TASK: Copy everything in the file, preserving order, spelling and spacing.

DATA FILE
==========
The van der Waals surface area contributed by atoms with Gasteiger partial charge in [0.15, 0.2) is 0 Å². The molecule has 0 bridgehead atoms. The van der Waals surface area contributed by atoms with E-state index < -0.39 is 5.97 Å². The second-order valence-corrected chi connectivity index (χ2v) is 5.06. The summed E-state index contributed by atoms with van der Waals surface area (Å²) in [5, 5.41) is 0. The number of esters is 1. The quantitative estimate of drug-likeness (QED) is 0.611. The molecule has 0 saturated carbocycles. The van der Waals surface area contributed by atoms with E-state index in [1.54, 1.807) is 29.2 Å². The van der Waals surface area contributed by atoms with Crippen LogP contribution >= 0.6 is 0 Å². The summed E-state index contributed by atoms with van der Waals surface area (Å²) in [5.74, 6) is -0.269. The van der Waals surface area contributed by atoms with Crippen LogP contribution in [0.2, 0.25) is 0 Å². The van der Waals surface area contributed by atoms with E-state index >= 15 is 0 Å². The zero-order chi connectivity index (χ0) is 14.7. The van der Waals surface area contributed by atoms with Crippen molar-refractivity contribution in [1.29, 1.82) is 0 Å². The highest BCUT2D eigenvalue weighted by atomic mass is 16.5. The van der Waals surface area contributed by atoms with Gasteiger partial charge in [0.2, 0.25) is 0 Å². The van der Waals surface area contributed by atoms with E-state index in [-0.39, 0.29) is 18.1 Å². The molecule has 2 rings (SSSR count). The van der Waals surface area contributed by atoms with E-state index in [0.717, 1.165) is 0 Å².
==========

The van der Waals surface area contributed by atoms with Gasteiger partial charge in [0.15, 0.2) is 0 Å². The molecule has 0 bridgehead atoms. The van der Waals surface area contributed by atoms with E-state index < -0.39 is 5.97 Å². The second-order valence-corrected chi connectivity index (χ2v) is 5.06. The summed E-state index contributed by atoms with van der Waals surface area (Å²) in [5, 5.41) is 0. The number of esters is 1. The quantitative estimate of drug-likeness (QED) is 0.611. The molecule has 0 saturated carbocycles. The van der Waals surface area contributed by atoms with E-state index in [1.54, 1.807) is 29.2 Å². The van der Waals surface area contributed by atoms with Crippen LogP contribution >= 0.6 is 0 Å². The summed E-state index contributed by atoms with van der Waals surface area (Å²) in [5.74, 6) is -0.269. The van der Waals surface area contributed by atoms with Crippen LogP contribution in [0.2, 0.25) is 0 Å². The van der Waals surface area contributed by atoms with E-state index >= 15 is 0 Å². The zero-order chi connectivity index (χ0) is 14.7. The van der Waals surface area contributed by atoms with Crippen molar-refractivity contribution in [1.29, 1.82) is 0 Å². The highest BCUT2D eigenvalue weighted by atomic mass is 16.5. The van der Waals surface area contributed by atoms with Gasteiger partial charge in [0.2, 0.25) is 0 Å². The van der Waals surface area contributed by atoms with E-state index in [-0.39, 0.29) is 18.1 Å². The molecule has 2 rings (SSSR count). The van der Waals surface area contributed by atoms with E-state index in [0.717, 1.165) is 0 Å².